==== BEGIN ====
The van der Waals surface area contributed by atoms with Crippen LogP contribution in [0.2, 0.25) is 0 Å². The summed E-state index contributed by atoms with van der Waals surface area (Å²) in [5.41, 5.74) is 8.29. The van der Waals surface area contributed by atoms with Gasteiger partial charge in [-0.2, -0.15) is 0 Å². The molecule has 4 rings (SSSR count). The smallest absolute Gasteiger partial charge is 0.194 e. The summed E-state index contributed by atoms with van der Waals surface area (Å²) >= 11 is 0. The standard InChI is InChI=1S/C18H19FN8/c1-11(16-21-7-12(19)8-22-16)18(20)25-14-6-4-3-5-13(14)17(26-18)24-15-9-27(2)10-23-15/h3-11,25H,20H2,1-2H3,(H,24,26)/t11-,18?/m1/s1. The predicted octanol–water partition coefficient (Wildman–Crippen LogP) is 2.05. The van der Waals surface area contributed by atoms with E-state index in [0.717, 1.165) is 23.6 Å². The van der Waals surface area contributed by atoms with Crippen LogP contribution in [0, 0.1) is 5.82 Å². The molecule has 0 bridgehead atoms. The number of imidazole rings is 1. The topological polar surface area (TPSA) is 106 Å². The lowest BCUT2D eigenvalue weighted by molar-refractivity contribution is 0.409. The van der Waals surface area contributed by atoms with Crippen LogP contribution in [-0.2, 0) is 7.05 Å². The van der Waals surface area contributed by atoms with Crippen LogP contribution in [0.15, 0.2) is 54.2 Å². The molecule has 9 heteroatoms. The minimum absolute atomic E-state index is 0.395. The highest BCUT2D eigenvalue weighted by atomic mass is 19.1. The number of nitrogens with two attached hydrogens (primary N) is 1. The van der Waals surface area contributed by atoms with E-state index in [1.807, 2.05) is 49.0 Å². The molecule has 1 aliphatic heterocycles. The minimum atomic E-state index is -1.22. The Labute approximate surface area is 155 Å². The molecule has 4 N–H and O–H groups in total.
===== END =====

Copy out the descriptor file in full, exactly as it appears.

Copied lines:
The van der Waals surface area contributed by atoms with Crippen LogP contribution in [0.2, 0.25) is 0 Å². The summed E-state index contributed by atoms with van der Waals surface area (Å²) in [5.41, 5.74) is 8.29. The van der Waals surface area contributed by atoms with Gasteiger partial charge in [-0.2, -0.15) is 0 Å². The molecule has 4 rings (SSSR count). The smallest absolute Gasteiger partial charge is 0.194 e. The summed E-state index contributed by atoms with van der Waals surface area (Å²) >= 11 is 0. The standard InChI is InChI=1S/C18H19FN8/c1-11(16-21-7-12(19)8-22-16)18(20)25-14-6-4-3-5-13(14)17(26-18)24-15-9-27(2)10-23-15/h3-11,25H,20H2,1-2H3,(H,24,26)/t11-,18?/m1/s1. The predicted octanol–water partition coefficient (Wildman–Crippen LogP) is 2.05. The van der Waals surface area contributed by atoms with E-state index in [0.717, 1.165) is 23.6 Å². The van der Waals surface area contributed by atoms with Crippen LogP contribution in [0, 0.1) is 5.82 Å². The molecule has 0 bridgehead atoms. The number of imidazole rings is 1. The topological polar surface area (TPSA) is 106 Å². The lowest BCUT2D eigenvalue weighted by molar-refractivity contribution is 0.409. The van der Waals surface area contributed by atoms with Crippen LogP contribution in [-0.2, 0) is 7.05 Å². The van der Waals surface area contributed by atoms with Crippen LogP contribution in [0.15, 0.2) is 54.2 Å². The molecule has 9 heteroatoms. The minimum absolute atomic E-state index is 0.395. The highest BCUT2D eigenvalue weighted by atomic mass is 19.1. The number of nitrogens with two attached hydrogens (primary N) is 1. The van der Waals surface area contributed by atoms with E-state index in [1.807, 2.05) is 49.0 Å². The molecule has 1 aliphatic heterocycles. The minimum atomic E-state index is -1.22. The Labute approximate surface area is 155 Å². The molecule has 4 N–H and O–H groups in total.